Today, the US play Germany in a very high-stakes group match. This means that many US Americans will be watching a ‘soccer game’ for the first time in four years. Or if they’re really, really die-hard fans, maybe it will be the third match they’ve watched since the last World Cup.
For many of these sudden football fans, it’s an exciting event, and they will want to talk about the matches on social media or with their real-life friends, but, knowing very little about the players or teams involved, many will resort to uninformed stereotypes about the countries involved, or absolutely tasteless geopolitical/historical ‘jokes.’
I think I could make a fairly compelling case that I’m a bit more serious about the sport than the vast majority of people watching ESPN today: I was living in London for much of the US’ World Cup qualifying run, so I would stay up until 2am ON A WEEKNIGHT to watch the US take on, for example, Antigua and Barbuda. At my local pub in London, I once had to tell a Brit claiming to be a Liverpool supporter who the club’s current manager was. I mean, I went to an African Cup of Nations qualifying match in Uganda — not even the Cup itself, just a qualifier! — even though the US embassy was telling everyone to stay away because Al-Shabaab was going to bomb the stadium.
So I can appreciate that the World Cup isn’t just a once-every-four-years event. It’s the culmination of several years of qualifiers, international friendlies, the trajectories of individual players and their clubs in multiple domestic leagues, hours of speculation and agonising, and second-guessing of managers that all comes to a head every four years.
Now, I’ll admit that I laugh just as heartily as anyone else when Americans (and especially American announcers) make a mess of trying to talk about football. But, I’m refusing to be a snob during this World Cup. I’m not going to chide anyone who says ‘points’ when they really mean ‘goals.’ I won’t call out — on Facebook, Twitter or real-life — anyone who tries to sound like they know what they’re talking about but who quite plainly does not. Heck, I might even use the word ‘soccer’ if I think it will confuse someone less.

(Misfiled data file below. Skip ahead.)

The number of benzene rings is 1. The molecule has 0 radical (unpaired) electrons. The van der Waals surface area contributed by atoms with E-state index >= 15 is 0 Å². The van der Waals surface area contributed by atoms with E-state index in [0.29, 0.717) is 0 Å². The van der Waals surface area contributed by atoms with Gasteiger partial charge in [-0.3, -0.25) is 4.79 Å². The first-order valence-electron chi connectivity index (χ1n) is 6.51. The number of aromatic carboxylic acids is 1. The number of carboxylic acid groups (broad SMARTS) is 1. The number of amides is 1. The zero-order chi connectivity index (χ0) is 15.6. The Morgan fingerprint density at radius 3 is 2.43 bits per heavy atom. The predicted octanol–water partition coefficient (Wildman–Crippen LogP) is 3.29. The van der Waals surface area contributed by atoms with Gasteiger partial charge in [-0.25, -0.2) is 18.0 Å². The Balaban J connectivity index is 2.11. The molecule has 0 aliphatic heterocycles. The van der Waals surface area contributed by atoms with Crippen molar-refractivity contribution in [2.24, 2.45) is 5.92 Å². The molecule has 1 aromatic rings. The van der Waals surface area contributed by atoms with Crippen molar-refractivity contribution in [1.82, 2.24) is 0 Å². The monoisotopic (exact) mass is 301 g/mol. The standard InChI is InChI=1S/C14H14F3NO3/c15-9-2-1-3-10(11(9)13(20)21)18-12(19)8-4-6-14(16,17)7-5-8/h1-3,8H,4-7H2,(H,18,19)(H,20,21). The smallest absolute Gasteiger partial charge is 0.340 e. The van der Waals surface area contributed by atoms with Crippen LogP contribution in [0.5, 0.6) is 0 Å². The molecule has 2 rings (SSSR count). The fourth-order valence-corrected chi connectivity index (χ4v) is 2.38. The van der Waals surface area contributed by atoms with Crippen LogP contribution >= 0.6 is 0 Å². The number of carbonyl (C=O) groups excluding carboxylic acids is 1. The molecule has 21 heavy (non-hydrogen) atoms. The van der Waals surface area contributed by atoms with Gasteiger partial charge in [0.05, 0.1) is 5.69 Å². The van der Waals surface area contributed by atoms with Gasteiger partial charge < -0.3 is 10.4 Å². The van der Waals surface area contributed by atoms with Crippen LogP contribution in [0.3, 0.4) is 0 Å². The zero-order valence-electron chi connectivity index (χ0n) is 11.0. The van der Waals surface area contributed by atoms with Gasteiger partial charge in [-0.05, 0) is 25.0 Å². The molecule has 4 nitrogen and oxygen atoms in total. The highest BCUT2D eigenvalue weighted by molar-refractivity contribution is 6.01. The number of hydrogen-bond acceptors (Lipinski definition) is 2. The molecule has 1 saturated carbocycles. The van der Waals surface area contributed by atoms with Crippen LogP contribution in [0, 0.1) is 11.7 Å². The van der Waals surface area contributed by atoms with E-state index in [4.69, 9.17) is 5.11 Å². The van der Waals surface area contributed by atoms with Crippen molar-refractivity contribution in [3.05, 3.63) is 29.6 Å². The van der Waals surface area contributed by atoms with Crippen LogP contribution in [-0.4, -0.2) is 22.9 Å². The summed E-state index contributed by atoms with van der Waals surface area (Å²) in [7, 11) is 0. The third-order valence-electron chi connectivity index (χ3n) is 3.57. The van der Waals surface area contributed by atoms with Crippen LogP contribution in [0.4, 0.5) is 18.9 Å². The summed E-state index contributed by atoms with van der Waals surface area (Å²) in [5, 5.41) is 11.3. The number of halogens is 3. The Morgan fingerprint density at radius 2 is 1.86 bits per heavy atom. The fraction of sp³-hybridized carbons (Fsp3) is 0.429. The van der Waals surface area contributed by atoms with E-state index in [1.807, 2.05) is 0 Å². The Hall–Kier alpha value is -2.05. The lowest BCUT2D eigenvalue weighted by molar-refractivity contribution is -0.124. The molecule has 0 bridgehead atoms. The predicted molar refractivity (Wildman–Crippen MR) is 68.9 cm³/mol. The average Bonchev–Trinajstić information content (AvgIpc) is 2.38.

Why? Because I think it can only be good when otherwise uninterested parties take an interest in the beautiful game, even if only for one month (again, provided they don’t say anything during that period that provokes an international incident).
After all, the current steady rise in football fandom in the US can be traced directly back to the 1994 World Cup, which gave a first taste of high-level international football to a country who probably thought Romário was a nickname for Roberto Baggio.
Thank goodness there weren’t enough pretentious football fans in US at that time to condescend to a generation that was being exposed to the game for the first time. Otherwise, who knows if everything that’s happened in the last 20 years — the creation and subsequent rise of the MLS, the emergence of US-Mexico as one of the great rivalries in international football, the many US players who’ve had a chance to play in the top leagues in Europe — would have been forestalled.
And maybe part of it is that whole “do unto others as you would have them do to you.” Because, you know what? In February, I was watching bobsledding, and curling and something called Nordic Combined. I have no idea what they do in the years between Olympics; do those same people keep competing every winter? All year round?
Thankfully, no one castigates me — or as far as I can tell, anyone else — for this flippant and fleeting fandom. So neither shall I judge you when you’re no longer interested in real football come September.